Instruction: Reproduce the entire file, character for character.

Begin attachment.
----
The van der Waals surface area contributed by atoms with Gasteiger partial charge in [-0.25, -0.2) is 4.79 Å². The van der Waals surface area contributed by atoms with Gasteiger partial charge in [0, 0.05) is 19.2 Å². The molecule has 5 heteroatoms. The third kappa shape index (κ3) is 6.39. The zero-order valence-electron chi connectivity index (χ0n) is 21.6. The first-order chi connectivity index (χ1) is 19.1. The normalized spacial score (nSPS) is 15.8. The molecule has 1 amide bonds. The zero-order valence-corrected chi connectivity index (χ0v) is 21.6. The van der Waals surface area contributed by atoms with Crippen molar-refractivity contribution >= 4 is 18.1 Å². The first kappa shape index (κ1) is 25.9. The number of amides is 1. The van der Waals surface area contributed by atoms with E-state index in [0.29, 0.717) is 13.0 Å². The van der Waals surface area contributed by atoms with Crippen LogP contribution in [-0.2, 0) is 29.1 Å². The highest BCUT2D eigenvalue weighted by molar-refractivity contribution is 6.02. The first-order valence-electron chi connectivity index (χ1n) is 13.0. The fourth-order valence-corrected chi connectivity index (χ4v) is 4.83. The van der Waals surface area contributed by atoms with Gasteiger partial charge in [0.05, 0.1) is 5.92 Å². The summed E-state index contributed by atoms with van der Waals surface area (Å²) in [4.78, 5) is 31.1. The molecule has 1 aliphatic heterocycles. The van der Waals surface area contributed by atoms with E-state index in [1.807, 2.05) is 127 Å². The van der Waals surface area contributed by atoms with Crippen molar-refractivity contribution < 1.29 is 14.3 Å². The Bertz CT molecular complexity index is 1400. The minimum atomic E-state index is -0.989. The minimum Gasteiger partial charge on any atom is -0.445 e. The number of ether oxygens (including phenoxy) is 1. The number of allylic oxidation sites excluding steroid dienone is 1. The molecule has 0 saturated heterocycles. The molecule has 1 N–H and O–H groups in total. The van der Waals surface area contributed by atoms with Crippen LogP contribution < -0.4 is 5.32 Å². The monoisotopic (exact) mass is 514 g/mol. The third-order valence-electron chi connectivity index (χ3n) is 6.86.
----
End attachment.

The van der Waals surface area contributed by atoms with Gasteiger partial charge in [-0.25, -0.2) is 4.79 Å². The van der Waals surface area contributed by atoms with Gasteiger partial charge in [0, 0.05) is 19.2 Å². The molecule has 5 heteroatoms. The third kappa shape index (κ3) is 6.39. The zero-order valence-electron chi connectivity index (χ0n) is 21.6. The first-order chi connectivity index (χ1) is 19.1. The normalized spacial score (nSPS) is 15.8. The molecule has 1 amide bonds. The zero-order valence-corrected chi connectivity index (χ0v) is 21.6. The van der Waals surface area contributed by atoms with Crippen molar-refractivity contribution >= 4 is 18.1 Å². The first kappa shape index (κ1) is 25.9. The number of amides is 1. The van der Waals surface area contributed by atoms with E-state index in [0.29, 0.717) is 13.0 Å². The van der Waals surface area contributed by atoms with Crippen LogP contribution in [-0.2, 0) is 29.1 Å². The highest BCUT2D eigenvalue weighted by molar-refractivity contribution is 6.02. The first-order valence-electron chi connectivity index (χ1n) is 13.0. The fourth-order valence-corrected chi connectivity index (χ4v) is 4.83. The van der Waals surface area contributed by atoms with Gasteiger partial charge in [0.05, 0.1) is 5.92 Å². The summed E-state index contributed by atoms with van der Waals surface area (Å²) in [4.78, 5) is 31.1. The molecule has 1 aliphatic heterocycles. The van der Waals surface area contributed by atoms with E-state index in [1.807, 2.05) is 127 Å². The van der Waals surface area contributed by atoms with Crippen molar-refractivity contribution < 1.29 is 14.3 Å². The Bertz CT molecular complexity index is 1400. The minimum atomic E-state index is -0.989. The minimum Gasteiger partial charge on any atom is -0.445 e. The number of ether oxygens (including phenoxy) is 1. The number of allylic oxidation sites excluding steroid dienone is 1. The molecule has 0 saturated heterocycles. The molecule has 1 N–H and O–H groups in total. The van der Waals surface area contributed by atoms with Crippen LogP contribution < -0.4 is 5.32 Å². The monoisotopic (exact) mass is 514 g/mol. The third-order valence-electron chi connectivity index (χ3n) is 6.86.